In December 2012, on the eve of an election that would return the aggressively pro-nuclear/anti-renewable energy Liberal Democratic Party to power, firms and government bodies involved in renewable energy held their annual trade fair in Tokyo. It was the first major gathering of Japan’s major renewable energy corporate and government players since the introduction of the Feed-In Tariff in July. Fresh Currents contributor Winifred Bird attended the exhibition, which offered a unique look into the reality behind the rhetoric of Japan’s attempts to embrace renewable energy.
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In 1999, most Germans got their electricity from a handful of powerful utilities burning coal and operating nuclear plants. Thirteen years later, the country has officially agreed to phase out nuclear power, solar power has soared 1,000-fold, and consumers can choose from over 800 different power suppliers – many of them community- or cooperative-owned. The German word for this incredible transformation is Energiewende, or “energy change.”
As US environmental journalist Osha Gray Davidson writes in Clean Break, his fascinating, if somewhat breathless, recent account of the German Energiewende, the key has been “policy, policy, policy.” I read Gray Davidson’s e-book with avid interest just a few days before attending the Renewable Energy 2012 and PV Japan 2012 exhibitions near Tokyo. In July, Japan implemented a Feed-in Tariff that guarantees a higher-than-market-level price to anyone selling renewable energy to the grid. A similar tariff was central to expanding renewable energy in Germany. But Germany’s renewable energy success was also due to breaking the power of its huge utilities – something Japan has yet to accomplish.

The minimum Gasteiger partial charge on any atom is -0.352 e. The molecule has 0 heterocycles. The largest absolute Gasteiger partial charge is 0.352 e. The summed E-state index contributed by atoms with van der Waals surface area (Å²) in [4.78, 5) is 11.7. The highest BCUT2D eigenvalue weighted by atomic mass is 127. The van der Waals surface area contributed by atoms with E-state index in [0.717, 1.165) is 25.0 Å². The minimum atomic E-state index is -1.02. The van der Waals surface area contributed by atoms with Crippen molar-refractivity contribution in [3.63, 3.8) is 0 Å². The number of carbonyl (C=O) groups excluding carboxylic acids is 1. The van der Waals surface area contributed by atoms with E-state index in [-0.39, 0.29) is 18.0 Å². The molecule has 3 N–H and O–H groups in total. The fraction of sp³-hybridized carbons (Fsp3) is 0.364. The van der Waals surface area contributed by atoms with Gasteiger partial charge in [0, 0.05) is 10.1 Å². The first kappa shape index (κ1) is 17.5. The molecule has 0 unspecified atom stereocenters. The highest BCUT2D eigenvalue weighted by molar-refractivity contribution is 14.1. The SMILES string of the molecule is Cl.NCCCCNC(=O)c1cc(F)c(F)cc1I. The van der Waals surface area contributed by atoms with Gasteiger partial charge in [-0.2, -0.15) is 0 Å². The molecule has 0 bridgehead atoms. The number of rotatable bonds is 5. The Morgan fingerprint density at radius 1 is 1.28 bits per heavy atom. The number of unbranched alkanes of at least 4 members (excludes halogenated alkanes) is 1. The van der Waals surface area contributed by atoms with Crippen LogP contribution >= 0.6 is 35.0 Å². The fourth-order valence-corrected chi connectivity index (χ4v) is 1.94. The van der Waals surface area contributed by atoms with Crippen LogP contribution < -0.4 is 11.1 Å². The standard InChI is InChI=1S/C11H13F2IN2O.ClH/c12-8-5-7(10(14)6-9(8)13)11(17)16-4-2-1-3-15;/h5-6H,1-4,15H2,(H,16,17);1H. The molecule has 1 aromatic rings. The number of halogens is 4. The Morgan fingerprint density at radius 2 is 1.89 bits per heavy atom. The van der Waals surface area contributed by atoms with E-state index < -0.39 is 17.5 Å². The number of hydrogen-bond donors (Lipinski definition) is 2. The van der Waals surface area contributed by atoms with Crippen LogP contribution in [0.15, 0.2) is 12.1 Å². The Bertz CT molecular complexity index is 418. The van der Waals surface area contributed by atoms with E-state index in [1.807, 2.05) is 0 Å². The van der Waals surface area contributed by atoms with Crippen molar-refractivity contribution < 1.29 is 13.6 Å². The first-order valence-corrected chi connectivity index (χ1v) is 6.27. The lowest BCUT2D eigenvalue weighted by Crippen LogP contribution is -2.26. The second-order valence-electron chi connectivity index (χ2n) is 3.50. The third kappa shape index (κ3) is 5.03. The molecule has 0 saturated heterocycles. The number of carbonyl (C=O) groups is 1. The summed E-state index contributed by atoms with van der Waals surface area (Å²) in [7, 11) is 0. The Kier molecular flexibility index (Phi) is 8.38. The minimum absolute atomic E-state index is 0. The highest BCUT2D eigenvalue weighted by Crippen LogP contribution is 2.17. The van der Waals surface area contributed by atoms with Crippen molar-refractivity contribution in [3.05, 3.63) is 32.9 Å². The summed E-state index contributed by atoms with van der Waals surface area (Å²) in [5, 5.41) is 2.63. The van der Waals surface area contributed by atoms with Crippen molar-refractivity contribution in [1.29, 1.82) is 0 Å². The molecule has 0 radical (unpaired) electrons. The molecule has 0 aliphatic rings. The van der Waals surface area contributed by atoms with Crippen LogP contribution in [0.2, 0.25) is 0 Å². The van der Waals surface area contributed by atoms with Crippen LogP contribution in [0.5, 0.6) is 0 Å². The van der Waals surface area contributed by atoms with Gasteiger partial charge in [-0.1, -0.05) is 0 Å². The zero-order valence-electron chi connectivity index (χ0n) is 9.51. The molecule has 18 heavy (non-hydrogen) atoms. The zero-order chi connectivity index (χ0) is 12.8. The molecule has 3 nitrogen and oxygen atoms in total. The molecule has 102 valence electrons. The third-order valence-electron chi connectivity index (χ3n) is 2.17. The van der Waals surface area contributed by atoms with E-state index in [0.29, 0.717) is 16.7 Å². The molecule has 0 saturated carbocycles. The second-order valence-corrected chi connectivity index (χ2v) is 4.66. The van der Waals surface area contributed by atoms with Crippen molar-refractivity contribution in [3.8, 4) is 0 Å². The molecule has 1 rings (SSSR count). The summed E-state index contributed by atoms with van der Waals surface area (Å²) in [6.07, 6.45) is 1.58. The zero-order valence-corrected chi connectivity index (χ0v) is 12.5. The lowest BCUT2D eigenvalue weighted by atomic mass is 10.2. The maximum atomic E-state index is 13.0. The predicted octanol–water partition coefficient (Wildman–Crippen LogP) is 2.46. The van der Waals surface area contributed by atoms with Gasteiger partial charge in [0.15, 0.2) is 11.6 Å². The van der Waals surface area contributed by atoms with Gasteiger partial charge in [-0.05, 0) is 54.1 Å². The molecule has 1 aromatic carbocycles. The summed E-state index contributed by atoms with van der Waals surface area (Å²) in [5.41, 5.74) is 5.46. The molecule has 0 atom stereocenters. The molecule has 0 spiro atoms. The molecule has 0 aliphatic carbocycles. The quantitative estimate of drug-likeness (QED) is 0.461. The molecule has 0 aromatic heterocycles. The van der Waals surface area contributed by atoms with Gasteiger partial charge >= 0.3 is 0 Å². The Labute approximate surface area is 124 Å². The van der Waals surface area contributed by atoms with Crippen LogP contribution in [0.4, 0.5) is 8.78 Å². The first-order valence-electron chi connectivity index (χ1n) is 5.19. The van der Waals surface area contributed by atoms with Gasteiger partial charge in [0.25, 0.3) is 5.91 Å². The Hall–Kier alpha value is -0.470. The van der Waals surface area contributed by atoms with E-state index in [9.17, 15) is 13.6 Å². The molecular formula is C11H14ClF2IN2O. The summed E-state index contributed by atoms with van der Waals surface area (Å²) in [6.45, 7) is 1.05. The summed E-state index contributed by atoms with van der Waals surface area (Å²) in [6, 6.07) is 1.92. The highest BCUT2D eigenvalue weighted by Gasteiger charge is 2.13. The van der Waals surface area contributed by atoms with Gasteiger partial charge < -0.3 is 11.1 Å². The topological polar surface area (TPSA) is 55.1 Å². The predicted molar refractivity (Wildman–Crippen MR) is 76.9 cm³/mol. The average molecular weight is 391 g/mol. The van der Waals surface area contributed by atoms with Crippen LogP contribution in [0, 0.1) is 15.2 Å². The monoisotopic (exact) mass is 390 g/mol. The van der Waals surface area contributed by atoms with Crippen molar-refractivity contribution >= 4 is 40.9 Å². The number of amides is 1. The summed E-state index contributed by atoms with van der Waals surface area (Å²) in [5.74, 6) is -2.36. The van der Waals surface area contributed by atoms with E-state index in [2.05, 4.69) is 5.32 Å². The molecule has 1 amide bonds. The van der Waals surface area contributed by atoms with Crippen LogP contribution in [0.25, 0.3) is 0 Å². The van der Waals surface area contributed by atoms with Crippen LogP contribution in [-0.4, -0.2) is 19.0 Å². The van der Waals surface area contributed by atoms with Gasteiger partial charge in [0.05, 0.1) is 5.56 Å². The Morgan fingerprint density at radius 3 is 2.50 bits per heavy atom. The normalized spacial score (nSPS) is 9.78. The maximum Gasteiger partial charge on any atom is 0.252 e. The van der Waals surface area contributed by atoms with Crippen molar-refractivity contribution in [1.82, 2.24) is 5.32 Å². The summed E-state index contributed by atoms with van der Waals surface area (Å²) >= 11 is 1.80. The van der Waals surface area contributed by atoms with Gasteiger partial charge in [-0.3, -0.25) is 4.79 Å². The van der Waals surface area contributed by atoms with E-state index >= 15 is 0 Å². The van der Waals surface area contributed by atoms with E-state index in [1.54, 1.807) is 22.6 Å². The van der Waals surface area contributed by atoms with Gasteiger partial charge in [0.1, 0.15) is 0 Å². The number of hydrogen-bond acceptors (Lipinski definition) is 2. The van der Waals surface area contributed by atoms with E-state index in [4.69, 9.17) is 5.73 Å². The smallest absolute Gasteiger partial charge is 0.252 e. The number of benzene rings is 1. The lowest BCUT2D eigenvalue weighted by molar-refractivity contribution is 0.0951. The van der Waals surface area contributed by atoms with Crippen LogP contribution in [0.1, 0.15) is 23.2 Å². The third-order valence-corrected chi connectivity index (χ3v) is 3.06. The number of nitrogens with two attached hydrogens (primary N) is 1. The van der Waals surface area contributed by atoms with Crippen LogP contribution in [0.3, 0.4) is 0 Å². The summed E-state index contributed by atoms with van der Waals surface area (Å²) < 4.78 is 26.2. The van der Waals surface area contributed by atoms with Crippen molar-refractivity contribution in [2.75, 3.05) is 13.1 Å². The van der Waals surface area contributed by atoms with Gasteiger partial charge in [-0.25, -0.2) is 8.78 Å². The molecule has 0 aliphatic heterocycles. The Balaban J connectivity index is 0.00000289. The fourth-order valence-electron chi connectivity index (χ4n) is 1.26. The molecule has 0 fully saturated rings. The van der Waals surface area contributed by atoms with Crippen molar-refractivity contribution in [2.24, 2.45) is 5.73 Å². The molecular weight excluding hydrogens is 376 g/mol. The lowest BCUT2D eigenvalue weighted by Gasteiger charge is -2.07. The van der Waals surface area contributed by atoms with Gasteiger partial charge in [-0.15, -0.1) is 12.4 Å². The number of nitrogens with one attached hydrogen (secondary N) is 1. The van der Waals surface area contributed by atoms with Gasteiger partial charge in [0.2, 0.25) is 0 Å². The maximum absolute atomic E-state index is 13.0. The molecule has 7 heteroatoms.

Nevertheless, the Tokyo exhibition promised an opportunity to see how the new energy tariffs had affected the energy market. I wanted to find out if Japan was on the road to accomplishing what Germany has shown is possible.